Lookups for 'Gaffe' Spike After Unprecedented Slip-Up at Oscars
Lookups for gaffe spiked on February 27, 2017 after the wrong envelope was opened at the climax of the Oscars. The truth—that “Moonlight” was the real winner of Best Picture—was revealed only after producers of “La La Land” had made heartfelt acceptance speeches.
(Lookups for la-la land, meaning “a euphoric dreamlike mental state detached from the harsher realities of life” also showed a significant spike.)
But it wasn’t the only error of the night: gaffe also labeled the mistake made during the “In Memoriam” segment when a photo of the very much still-alive producer Jan Chapman was used in the tribute to the late costume designer Janet Patterson.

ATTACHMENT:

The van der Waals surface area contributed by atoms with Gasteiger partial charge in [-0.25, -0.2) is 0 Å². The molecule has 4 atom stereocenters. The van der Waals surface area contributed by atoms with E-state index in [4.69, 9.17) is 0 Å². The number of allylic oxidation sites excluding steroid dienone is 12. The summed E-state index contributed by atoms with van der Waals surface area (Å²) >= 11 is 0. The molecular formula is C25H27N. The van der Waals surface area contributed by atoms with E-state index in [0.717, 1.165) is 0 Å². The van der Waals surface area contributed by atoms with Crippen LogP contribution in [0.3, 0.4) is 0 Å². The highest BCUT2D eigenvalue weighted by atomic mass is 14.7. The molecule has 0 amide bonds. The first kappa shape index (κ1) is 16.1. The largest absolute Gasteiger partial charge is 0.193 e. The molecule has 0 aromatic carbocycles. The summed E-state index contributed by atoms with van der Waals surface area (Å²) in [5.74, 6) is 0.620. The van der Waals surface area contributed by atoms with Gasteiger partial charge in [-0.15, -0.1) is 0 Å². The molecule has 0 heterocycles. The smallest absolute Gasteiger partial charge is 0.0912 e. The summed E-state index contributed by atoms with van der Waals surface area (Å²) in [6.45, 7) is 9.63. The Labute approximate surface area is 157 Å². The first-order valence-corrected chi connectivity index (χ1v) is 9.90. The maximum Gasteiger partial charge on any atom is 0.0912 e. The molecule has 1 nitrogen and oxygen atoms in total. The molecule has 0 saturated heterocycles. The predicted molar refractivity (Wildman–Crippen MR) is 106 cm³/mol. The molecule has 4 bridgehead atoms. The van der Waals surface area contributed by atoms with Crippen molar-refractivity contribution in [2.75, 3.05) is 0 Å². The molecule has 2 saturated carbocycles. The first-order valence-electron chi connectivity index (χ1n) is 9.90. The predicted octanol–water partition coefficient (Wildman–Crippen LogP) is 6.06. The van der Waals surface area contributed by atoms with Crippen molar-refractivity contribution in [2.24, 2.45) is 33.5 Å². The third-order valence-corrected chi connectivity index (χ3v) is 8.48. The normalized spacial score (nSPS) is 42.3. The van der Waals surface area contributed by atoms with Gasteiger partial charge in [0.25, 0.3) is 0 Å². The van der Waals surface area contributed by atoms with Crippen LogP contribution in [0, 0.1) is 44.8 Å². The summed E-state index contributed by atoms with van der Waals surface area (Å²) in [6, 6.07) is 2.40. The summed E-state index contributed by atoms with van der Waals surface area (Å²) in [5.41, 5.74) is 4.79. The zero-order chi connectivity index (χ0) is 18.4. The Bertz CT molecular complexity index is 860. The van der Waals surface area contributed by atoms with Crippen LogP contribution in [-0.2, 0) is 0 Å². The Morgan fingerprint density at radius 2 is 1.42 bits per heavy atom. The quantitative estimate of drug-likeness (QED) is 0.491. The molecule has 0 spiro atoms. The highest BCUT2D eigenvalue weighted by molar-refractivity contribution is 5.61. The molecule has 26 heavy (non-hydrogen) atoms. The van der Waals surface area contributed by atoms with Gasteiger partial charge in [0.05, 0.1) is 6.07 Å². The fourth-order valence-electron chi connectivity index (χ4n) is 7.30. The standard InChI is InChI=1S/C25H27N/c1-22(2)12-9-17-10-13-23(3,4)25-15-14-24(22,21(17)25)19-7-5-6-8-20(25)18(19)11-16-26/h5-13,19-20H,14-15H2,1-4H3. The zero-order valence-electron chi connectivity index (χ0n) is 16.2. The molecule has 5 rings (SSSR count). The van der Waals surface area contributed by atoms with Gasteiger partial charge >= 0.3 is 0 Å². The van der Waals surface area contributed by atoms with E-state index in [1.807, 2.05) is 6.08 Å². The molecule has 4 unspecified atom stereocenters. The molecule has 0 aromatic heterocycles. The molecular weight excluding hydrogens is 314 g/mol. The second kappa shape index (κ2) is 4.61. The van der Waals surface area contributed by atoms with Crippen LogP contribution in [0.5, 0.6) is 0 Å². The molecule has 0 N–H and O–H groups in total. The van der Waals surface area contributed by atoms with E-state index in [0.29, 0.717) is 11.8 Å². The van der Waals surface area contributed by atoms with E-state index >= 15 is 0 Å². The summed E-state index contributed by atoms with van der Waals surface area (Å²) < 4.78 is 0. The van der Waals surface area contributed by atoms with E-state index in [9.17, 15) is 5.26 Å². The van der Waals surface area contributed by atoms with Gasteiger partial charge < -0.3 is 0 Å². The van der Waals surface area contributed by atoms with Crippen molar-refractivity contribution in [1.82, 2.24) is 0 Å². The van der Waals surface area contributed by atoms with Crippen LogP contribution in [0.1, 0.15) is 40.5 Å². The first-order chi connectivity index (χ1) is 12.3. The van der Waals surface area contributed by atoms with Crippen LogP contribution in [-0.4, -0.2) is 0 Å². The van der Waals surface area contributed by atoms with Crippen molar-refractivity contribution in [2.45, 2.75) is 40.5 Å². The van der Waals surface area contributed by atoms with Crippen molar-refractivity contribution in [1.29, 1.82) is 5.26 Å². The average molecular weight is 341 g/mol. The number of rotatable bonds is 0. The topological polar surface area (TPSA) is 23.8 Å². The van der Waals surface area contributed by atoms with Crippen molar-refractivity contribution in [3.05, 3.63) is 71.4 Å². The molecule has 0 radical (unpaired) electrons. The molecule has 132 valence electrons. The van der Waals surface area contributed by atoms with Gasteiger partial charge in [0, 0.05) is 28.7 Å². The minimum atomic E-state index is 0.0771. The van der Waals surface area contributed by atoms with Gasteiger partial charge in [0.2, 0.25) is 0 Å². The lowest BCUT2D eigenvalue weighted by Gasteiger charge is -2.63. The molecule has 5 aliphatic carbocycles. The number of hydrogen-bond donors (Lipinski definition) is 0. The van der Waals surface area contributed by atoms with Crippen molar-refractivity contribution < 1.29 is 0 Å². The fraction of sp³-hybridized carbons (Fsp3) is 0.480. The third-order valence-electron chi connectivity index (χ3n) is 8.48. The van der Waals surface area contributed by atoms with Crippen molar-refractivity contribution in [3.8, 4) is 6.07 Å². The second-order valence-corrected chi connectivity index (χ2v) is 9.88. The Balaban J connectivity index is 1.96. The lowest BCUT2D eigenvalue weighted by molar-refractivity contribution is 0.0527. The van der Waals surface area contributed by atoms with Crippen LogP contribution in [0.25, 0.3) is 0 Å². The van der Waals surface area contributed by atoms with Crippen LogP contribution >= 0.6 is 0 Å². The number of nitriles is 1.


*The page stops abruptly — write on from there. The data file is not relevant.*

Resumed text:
Gaffe means "a mistake made in a social situation" or "a noticeable mistake." Social media exploded with reaction and analysis to both errors. Oscar host Jimmy Kimmel took the microphone to say, “I blame Steve Harvey,” whose mistake in announcing the winner of the Miss Universe Pageant in 2015 also caused a spike in lookups for gaffe.
Gaffe was borrowed from French, where it originally meant "boat hook." Sailors' slang for the mistakes of inexperienced shipmates probably evolved into the word's current meaning.
Trend Watch tracks and reports on the words that people are looking up. You can see all the Trend Watch articles here.
See Definitions and Examples »
Get Word of the Day daily email!